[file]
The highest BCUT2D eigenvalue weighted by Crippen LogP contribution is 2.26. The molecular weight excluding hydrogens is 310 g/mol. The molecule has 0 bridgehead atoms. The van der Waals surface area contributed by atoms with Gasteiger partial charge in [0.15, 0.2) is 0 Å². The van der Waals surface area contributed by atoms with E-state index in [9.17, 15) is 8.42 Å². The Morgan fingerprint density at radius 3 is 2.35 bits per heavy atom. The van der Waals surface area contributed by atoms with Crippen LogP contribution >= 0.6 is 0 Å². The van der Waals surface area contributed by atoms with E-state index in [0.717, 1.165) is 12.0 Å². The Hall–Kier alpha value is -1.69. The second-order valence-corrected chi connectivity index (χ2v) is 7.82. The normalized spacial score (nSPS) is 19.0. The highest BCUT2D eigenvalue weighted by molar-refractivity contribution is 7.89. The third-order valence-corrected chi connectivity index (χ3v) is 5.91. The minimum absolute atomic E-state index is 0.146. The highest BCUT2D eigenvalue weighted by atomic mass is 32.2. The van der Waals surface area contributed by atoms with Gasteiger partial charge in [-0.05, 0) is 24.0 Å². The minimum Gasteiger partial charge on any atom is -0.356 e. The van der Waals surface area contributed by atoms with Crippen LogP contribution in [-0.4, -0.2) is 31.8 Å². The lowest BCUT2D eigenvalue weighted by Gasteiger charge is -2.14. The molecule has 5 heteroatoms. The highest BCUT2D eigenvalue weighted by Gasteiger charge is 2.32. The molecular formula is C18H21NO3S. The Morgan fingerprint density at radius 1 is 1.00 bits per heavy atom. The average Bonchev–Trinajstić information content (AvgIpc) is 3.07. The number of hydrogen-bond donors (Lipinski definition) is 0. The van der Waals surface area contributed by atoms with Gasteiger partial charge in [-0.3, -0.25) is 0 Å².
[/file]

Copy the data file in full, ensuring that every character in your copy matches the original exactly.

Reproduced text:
The highest BCUT2D eigenvalue weighted by Crippen LogP contribution is 2.26. The molecular weight excluding hydrogens is 310 g/mol. The molecule has 0 bridgehead atoms. The van der Waals surface area contributed by atoms with Gasteiger partial charge in [0.15, 0.2) is 0 Å². The van der Waals surface area contributed by atoms with E-state index in [9.17, 15) is 8.42 Å². The Morgan fingerprint density at radius 3 is 2.35 bits per heavy atom. The van der Waals surface area contributed by atoms with Crippen LogP contribution >= 0.6 is 0 Å². The van der Waals surface area contributed by atoms with E-state index in [0.717, 1.165) is 12.0 Å². The Hall–Kier alpha value is -1.69. The second-order valence-corrected chi connectivity index (χ2v) is 7.82. The normalized spacial score (nSPS) is 19.0. The highest BCUT2D eigenvalue weighted by molar-refractivity contribution is 7.89. The third-order valence-corrected chi connectivity index (χ3v) is 5.91. The minimum absolute atomic E-state index is 0.146. The highest BCUT2D eigenvalue weighted by atomic mass is 32.2. The van der Waals surface area contributed by atoms with Gasteiger partial charge in [-0.05, 0) is 24.0 Å². The minimum Gasteiger partial charge on any atom is -0.356 e. The van der Waals surface area contributed by atoms with Crippen LogP contribution in [-0.4, -0.2) is 31.8 Å². The lowest BCUT2D eigenvalue weighted by Gasteiger charge is -2.14. The molecule has 5 heteroatoms. The highest BCUT2D eigenvalue weighted by Gasteiger charge is 2.32. The molecular formula is C18H21NO3S. The Morgan fingerprint density at radius 1 is 1.00 bits per heavy atom. The average Bonchev–Trinajstić information content (AvgIpc) is 3.07. The number of hydrogen-bond donors (Lipinski definition) is 0. The van der Waals surface area contributed by atoms with Gasteiger partial charge in [-0.3, -0.25) is 0 Å².